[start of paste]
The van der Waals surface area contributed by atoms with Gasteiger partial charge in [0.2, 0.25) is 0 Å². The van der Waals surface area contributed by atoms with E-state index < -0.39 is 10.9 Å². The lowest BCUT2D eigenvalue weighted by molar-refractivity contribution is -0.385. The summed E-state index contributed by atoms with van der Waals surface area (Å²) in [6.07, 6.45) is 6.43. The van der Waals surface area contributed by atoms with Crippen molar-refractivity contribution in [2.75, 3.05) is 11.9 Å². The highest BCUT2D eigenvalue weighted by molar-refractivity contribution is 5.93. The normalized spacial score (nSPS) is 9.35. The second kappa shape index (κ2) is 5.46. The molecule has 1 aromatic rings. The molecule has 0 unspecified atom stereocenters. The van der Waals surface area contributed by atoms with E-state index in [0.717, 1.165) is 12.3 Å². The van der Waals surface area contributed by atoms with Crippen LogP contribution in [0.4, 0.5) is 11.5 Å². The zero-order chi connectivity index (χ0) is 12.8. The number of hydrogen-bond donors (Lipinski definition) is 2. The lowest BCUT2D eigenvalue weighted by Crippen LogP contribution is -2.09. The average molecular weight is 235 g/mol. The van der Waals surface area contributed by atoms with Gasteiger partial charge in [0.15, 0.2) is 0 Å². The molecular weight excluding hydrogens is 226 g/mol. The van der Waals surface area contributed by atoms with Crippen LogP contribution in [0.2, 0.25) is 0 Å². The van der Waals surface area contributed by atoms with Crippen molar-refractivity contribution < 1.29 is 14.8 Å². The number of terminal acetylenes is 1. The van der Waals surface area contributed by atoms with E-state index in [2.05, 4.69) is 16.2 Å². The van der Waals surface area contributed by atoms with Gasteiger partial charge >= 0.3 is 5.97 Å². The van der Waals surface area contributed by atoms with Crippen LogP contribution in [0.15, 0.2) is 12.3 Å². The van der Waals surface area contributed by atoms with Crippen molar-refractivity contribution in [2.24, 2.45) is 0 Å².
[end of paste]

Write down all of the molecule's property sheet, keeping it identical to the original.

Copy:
The van der Waals surface area contributed by atoms with Gasteiger partial charge in [0.2, 0.25) is 0 Å². The van der Waals surface area contributed by atoms with E-state index < -0.39 is 10.9 Å². The lowest BCUT2D eigenvalue weighted by molar-refractivity contribution is -0.385. The summed E-state index contributed by atoms with van der Waals surface area (Å²) in [6.07, 6.45) is 6.43. The van der Waals surface area contributed by atoms with Crippen molar-refractivity contribution in [2.75, 3.05) is 11.9 Å². The highest BCUT2D eigenvalue weighted by molar-refractivity contribution is 5.93. The normalized spacial score (nSPS) is 9.35. The second kappa shape index (κ2) is 5.46. The molecule has 1 aromatic rings. The molecule has 0 unspecified atom stereocenters. The van der Waals surface area contributed by atoms with E-state index in [0.717, 1.165) is 12.3 Å². The van der Waals surface area contributed by atoms with Crippen LogP contribution in [0.4, 0.5) is 11.5 Å². The zero-order chi connectivity index (χ0) is 12.8. The number of hydrogen-bond donors (Lipinski definition) is 2. The lowest BCUT2D eigenvalue weighted by Crippen LogP contribution is -2.09. The average molecular weight is 235 g/mol. The van der Waals surface area contributed by atoms with Gasteiger partial charge in [0.15, 0.2) is 0 Å². The molecular weight excluding hydrogens is 226 g/mol. The van der Waals surface area contributed by atoms with Crippen LogP contribution in [0.2, 0.25) is 0 Å². The van der Waals surface area contributed by atoms with Crippen molar-refractivity contribution < 1.29 is 14.8 Å². The number of terminal acetylenes is 1. The van der Waals surface area contributed by atoms with E-state index in [2.05, 4.69) is 16.2 Å². The van der Waals surface area contributed by atoms with Gasteiger partial charge >= 0.3 is 5.97 Å². The van der Waals surface area contributed by atoms with Crippen LogP contribution in [0.15, 0.2) is 12.3 Å². The van der Waals surface area contributed by atoms with Crippen molar-refractivity contribution in [2.24, 2.45) is 0 Å².